BIRMINGHAM, Ala. — Pluto is undergoing global warming, as evidenced by a three-fold increase in the planet's atmospheric pressure during the past 14 years, a team of astronomers from Massachusetts Institute of Technology (MIT), Williams College, the University of Hawaii, Lowell Observatory and Cornell University announced in a press conference today at the annual meeting of the American Astronomical Society's (AAS) Division for Planetary Sciences in Birmingham, AL.
The team, led by James Elliot, professor of planetary astronomy at MIT and director of MIT's Wallace Observatory, made this finding by watching the dimming of a star when Pluto passed in front of it Aug. 20. The team carried out observations using eight telescopes at Mauna Kea Observatory, Haleakala, Lick Observatory, Lowell Observatory and Palomar Observatory. Data were successfully recorded at all sites.
An earlier attempt to observe an occultation of Pluto on July 19 in Chile was not highly successful. Observations were made from only two sites with small telescopes because the giant telescopes and other small telescopes involved lost out to bad weather or from being in the wrong location that day. These two occultations were the first to be successfully observed for Pluto since 1988.
Elliot said the new results have surprised the observers, who as recently as July thought that Pluto's atmosphere may be cooling. "From the July data, we knew that Pluto's atmosphere had changed since 1988, but the August data allowed us to probe much more deeply into Pluto's atmosphere and have given us a more accurate picture of the changes that have occurred," he said.
Jay Pasachoff, an astronomy professor at Williams College, said that Pluto's global warming was "likely not connected with that of the Earth. The major way they could be connected is if the warming was caused by a large increase in sunlight. But the solar constant--the amount of sunlight received each second--is carefully monitored by spacecraft, and we know the sun's output is much too steady to be changing the temperature of Pluto."
Pluto's orbit is much more elliptical than that of the other planets, and its rotational axis is tipped by a large angle relative to its orbit. Both factors could contribute to drastic seasonal changes.
Since 1989, for example, the sun's position in Pluto's sky has changed by more than the corresponding change on the Earth that causes the difference between winter and spring. Pluto's atmospheric temperature varies between around minus 235 and minus 170 degrees Celsius, depending on the altitude above the surface. The main gas in Pluto's atmosphere is nitrogen, and Pluto has nitrogen ice on its surface that can evaporate into the atmosphere when it gets warmer, causing an increase in surface pressure. If the observed increase in the atmosphere also applies to the surface pressure--which is likely the case--this means that the average surface temperature of the nitrogen ice on Pluto has increased slightly less than 2 degrees Celsius over the past 14 years.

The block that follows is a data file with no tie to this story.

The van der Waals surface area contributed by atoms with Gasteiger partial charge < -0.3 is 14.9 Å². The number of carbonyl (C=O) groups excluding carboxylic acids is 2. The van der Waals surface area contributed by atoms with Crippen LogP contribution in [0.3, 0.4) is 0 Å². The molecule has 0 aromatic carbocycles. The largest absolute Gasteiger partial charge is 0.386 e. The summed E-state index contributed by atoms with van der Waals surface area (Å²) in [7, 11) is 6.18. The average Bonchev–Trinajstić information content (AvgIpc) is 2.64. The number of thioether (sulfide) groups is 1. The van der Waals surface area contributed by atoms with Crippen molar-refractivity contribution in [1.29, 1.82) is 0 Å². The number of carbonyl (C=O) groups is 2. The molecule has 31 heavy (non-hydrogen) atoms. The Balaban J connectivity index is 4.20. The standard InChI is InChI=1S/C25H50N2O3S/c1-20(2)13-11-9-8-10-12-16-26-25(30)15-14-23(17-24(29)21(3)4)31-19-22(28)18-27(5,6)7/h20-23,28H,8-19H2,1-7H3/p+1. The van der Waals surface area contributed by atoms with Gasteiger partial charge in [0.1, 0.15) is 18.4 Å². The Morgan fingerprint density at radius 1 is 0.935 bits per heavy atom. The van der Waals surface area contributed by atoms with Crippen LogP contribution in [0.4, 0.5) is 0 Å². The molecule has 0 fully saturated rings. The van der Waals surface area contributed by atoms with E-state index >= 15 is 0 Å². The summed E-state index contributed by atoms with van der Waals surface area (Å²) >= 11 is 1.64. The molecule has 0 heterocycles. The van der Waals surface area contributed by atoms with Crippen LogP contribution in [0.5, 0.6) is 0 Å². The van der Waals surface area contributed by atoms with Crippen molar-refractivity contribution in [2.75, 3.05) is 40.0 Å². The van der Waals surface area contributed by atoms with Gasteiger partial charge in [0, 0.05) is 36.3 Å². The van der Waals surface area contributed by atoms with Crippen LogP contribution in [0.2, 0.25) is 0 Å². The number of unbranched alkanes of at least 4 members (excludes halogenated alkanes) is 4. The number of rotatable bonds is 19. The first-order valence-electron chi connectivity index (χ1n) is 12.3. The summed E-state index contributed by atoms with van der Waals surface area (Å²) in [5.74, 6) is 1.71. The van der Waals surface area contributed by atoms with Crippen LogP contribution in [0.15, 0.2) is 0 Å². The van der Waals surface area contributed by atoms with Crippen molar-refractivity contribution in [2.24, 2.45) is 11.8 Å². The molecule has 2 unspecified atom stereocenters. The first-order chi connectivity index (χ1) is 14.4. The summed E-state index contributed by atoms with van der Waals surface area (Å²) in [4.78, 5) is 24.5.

Marc Buie, an astronomer at Lowell Observatory, has been measuring the amount of sunlight reflected by Pluto. "The pressure increase can be explained if the average amount of sunlight reflected by the surface has decreased, which means that more heat is absorbed from the sun," he said. "This could be the reason that the pressure has been pumped up."
David Tholen, an astronomer at the University of Hawaii who measured the size of Pluto in the late 1980s using a series of occultations and eclipses involving Pluto's satellite, noted that even though Pluto was closest to the sun in 1989, a warming trend 13 years later shouldn't be unexpected. "It takes time for materials to warm up and cool off, which is why the hottest part of the day on Earth is usually around 2 or 3 p.m. rather than local noon, when sunlight is the most intense," Tholen said. Because Pluto's year is equal to about 250 Earth years, 13 years after Pluto's closest approach to the Sun is like 1:15 p.m. on Earth. "This warming trend on Pluto could easily last for another 13 years," Tholen estimated.